Sexism in School


Paulina Cid Vega, Sociologist, M.A. in Gender and Culture  Ministry of Women and Gender Equality / Translated by Patricio Novoa

The educational process in Chile reproduces traditional roles, expectations, and gendered practices. This reality is hard to make explicit, because of the difficulty of highlighting what has essentially become normalized and, therefore, accepted socially and culturally.

Visiting educational institutions to observe classroom practices reveals what numerous investigations and texts about sexism have concluded with regards to school environments: girls receive less stimulus, they often raise their hand, without getting any attention, as if they didn’t exist, and many teachers believe that girls are just not very good at mathematics. On the other hand, boys who answer questions and participate in class receive more stimulus and positive reinforcement.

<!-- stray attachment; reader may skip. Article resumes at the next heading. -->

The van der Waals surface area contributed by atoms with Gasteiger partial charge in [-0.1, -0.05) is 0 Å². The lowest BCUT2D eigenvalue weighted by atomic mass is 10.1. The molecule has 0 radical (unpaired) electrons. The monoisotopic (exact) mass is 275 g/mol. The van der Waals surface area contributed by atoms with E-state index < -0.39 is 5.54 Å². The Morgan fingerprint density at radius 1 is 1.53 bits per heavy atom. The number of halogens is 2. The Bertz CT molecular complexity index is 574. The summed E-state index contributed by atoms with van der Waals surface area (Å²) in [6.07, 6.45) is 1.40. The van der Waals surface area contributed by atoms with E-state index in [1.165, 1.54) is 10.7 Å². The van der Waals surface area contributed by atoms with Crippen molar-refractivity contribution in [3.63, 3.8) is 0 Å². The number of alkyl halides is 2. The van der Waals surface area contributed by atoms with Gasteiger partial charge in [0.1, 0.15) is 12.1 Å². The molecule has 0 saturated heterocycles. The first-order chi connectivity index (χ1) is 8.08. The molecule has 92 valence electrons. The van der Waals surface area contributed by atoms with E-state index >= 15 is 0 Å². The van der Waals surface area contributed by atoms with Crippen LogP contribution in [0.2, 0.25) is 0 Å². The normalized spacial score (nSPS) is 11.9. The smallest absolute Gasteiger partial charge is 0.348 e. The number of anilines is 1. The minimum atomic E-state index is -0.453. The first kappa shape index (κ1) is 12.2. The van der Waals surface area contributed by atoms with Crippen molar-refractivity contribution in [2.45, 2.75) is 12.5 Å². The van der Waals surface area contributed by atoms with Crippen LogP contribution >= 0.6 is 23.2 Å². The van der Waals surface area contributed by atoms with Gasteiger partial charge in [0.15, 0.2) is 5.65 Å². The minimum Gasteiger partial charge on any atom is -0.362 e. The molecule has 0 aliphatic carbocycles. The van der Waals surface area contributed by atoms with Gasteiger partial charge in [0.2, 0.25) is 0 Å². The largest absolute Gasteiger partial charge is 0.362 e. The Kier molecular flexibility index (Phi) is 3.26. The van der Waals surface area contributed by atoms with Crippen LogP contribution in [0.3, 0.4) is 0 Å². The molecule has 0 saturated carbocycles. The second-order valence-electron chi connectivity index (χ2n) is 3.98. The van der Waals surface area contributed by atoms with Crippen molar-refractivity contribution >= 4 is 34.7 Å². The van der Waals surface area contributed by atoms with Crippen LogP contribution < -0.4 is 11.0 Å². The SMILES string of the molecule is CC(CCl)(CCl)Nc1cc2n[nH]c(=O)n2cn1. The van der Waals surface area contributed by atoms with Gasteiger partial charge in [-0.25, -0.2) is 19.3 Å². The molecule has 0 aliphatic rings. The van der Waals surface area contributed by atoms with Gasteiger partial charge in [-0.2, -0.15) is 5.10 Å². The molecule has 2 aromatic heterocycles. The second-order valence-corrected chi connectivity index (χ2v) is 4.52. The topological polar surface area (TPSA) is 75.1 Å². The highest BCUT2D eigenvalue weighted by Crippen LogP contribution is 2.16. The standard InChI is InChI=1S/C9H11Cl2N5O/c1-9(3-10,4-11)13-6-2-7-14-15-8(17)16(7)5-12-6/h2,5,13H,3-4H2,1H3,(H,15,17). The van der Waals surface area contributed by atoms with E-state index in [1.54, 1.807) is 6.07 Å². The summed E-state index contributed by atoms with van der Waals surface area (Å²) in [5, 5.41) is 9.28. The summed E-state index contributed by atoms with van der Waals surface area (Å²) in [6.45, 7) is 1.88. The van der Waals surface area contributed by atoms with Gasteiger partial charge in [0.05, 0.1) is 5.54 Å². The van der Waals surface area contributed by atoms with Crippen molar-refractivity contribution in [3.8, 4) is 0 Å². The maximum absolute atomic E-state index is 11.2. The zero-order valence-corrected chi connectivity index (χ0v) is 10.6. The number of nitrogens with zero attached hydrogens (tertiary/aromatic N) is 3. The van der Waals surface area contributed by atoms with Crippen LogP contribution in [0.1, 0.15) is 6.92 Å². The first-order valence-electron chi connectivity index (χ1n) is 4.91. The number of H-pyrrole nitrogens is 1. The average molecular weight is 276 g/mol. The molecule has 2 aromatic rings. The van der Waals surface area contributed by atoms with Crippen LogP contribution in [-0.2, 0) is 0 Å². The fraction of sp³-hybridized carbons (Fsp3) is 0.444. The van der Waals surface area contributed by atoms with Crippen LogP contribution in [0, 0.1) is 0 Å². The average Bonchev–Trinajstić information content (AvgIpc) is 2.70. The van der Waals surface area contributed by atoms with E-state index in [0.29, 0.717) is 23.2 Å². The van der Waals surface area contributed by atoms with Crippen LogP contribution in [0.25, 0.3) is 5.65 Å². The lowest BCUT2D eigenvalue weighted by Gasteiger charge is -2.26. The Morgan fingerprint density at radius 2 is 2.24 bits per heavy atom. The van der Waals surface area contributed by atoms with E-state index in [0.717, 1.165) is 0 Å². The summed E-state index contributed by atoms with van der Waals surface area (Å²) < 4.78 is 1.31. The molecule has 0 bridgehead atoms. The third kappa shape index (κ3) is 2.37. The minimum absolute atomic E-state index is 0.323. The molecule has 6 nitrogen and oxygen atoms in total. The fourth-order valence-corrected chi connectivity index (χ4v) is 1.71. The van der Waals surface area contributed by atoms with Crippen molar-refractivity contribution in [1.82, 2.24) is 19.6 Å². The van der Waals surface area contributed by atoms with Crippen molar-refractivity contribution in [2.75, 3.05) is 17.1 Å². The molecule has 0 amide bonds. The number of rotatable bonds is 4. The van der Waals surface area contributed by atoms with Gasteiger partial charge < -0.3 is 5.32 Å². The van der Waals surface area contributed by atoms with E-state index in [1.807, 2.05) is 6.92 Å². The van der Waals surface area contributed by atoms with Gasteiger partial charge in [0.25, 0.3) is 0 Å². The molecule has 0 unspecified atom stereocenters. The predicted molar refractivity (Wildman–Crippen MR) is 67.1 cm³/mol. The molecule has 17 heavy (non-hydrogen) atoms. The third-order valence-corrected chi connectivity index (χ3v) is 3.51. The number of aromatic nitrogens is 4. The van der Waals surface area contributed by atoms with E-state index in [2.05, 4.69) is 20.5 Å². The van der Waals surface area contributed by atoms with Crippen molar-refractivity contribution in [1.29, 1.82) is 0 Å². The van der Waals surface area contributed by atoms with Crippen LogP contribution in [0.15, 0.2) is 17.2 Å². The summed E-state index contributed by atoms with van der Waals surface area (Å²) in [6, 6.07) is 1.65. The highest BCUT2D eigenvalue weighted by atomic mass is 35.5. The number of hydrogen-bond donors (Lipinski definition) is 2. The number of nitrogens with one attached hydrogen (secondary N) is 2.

The school curriculum, the programs of study, the textbooks, and the actual teaching that takes place in the schools are full of practices and ideas that tend to minimize women and their potential role in the country’s development, and they downplay unpaid domestic work and homecare, which is an integral part of the productive chain and of the sustainability necessary for life in any society.

This situation has an impact on the lives of girls, boys, and adolescents, reproducing to a greater or lesser extent unequal relationships and disparagement between the masculine and the feminine, all of which affects friendships, relationships, decisions about what majors to pursue in higher education, careers, and life in general.

Thus, for example, women who go on to higher education opt for areas of study that are extensions of the work done in the domestic sphere or in the care for others—like education or healthcare—while men are overrepresented in areas of study that have to do with technology, such as engineering.

Even if one of the consequences of sexist education is the disseverance of career choices, the emphasis should be on what kind of country we want.